Whale Watching is one of the most exciting thing you can do in Hawaii. Seeing the world’s biggest mammals putting on a little show is an amazing experience. You can spot Blue whales, Bryde´s whales, Sperm whales, Fin whales, sometimes even the Killer whales. They say you can also hear whale's sing from the shore.Make it Happen: The best time to see the whales in Hawaii are between November and April. You could also go see whales in Sri Lanka during the same time.
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Kalaupapa National Historical Park
Kalaupapa National Historical Park is bittersweet, not the kind of place you travel to buy souvenirs. It is the kind of place from which you bring back lasting memories. Novelist, poet, essayist, and travel writer, Robert Louis Stevenson described it as a prison fortified by nature. It is not easy to get to but so worth the effort. On the Hawaiian island of Molokai, it is surrounded by the crashing waves of the pacific ocean on three sides and 1,700 ft high sea cliffs on the other. There is to say the least, limited access to the peninsula. You can fly in by small plane, hike or ride on mule back down the 2.9 mile steep trail with 26 switchbacks and the most breathtaking views of the Pacific Ocean. Unless you are a guest of one of the few residents, the only way to visit is with Damien Tours. Very exclusive, only 100 people are permitted to enter daily, and that includes resident’s guests.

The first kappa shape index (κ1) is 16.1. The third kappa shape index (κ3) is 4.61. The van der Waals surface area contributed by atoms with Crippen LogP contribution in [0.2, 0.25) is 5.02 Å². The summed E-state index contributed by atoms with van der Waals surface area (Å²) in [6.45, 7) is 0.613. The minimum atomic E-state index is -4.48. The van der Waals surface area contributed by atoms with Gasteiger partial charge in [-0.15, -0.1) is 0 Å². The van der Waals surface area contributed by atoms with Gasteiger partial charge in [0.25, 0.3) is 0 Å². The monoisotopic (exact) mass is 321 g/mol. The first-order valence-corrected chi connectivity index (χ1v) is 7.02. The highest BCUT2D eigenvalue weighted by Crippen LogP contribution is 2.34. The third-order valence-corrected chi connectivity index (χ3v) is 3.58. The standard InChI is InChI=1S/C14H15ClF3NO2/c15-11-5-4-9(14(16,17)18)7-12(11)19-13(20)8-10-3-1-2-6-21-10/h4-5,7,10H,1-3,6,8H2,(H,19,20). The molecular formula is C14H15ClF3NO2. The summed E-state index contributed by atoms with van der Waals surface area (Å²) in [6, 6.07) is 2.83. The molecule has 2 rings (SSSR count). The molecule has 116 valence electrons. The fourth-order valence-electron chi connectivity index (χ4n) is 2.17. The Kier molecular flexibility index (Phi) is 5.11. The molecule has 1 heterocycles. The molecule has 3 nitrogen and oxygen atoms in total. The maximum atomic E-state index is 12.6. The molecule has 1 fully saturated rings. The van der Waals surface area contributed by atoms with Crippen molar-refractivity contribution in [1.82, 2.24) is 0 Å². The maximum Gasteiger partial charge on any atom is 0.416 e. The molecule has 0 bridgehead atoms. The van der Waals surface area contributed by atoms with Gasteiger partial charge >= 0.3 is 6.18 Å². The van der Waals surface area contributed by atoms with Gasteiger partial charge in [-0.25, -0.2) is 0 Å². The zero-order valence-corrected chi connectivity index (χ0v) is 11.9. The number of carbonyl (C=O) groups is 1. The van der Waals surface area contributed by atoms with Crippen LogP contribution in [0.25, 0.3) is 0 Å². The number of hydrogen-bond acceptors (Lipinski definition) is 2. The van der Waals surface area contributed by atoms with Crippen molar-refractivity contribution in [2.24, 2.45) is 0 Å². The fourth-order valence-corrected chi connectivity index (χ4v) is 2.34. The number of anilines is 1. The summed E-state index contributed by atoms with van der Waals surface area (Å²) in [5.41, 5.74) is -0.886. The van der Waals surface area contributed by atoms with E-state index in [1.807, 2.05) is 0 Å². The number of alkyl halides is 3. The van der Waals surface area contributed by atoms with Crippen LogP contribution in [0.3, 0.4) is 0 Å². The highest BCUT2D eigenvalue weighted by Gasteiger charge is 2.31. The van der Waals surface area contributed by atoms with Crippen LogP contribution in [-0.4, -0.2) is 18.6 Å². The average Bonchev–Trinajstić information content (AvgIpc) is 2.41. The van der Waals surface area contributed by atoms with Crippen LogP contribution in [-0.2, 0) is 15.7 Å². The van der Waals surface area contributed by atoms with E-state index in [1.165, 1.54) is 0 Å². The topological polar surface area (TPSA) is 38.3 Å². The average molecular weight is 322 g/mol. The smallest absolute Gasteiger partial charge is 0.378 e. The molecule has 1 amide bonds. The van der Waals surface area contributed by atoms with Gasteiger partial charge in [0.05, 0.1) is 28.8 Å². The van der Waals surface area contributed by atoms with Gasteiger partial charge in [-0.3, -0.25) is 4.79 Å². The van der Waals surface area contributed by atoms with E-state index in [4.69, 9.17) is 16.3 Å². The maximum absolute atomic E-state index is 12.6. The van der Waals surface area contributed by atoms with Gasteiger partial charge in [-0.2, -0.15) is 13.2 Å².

Waipio Valley Shuttle
Hike time: 30 mins. Waipi’o Valley used to be home to ancient Hawaiian royalty, but is now mainly taro farmers. Sheltered by high cliffs on either side, Waipi’o valley is only about 1 mile long with a stream flowing into the ocean from the privately owned Hiilawe Falls towering 1,400 ft above, making it the highest waterfall on the island. To get there from Hilo, take Route 19 north and turn right onto Route 240 to Waipi’o Valley. There is a car park at the top with a lookout and although there is a paved road allowing access to the valley, it is very steep with a 25% grade and only accessible by 4-wheel-drive. A walk down is usually your only option to access the valley, but well worth the trek. Though many locals use this beach as a surf spot, the current can still be quite strong and it’s best to swim only when the water is calm. It is especially dangerous in the winter months, though still worth the trip because this is the best time for whale watching. You have to be wary of the waves crashing in, I went from knee-deep to waist deep in a matter of seconds and damaged my camera that was (stupidly) in my pocket, another silly mistake of mine. For another excellent view of the valley, cross the river and cross all the way to the opposite side of the beach and head up the steep Muliwai switchback trail leading to Waimanu Valley (an excellent but long hike for the more adventurous). The third switchback is the best photo opportunity with little to no tourists getting in your way, it only takes about half an hour to get this far.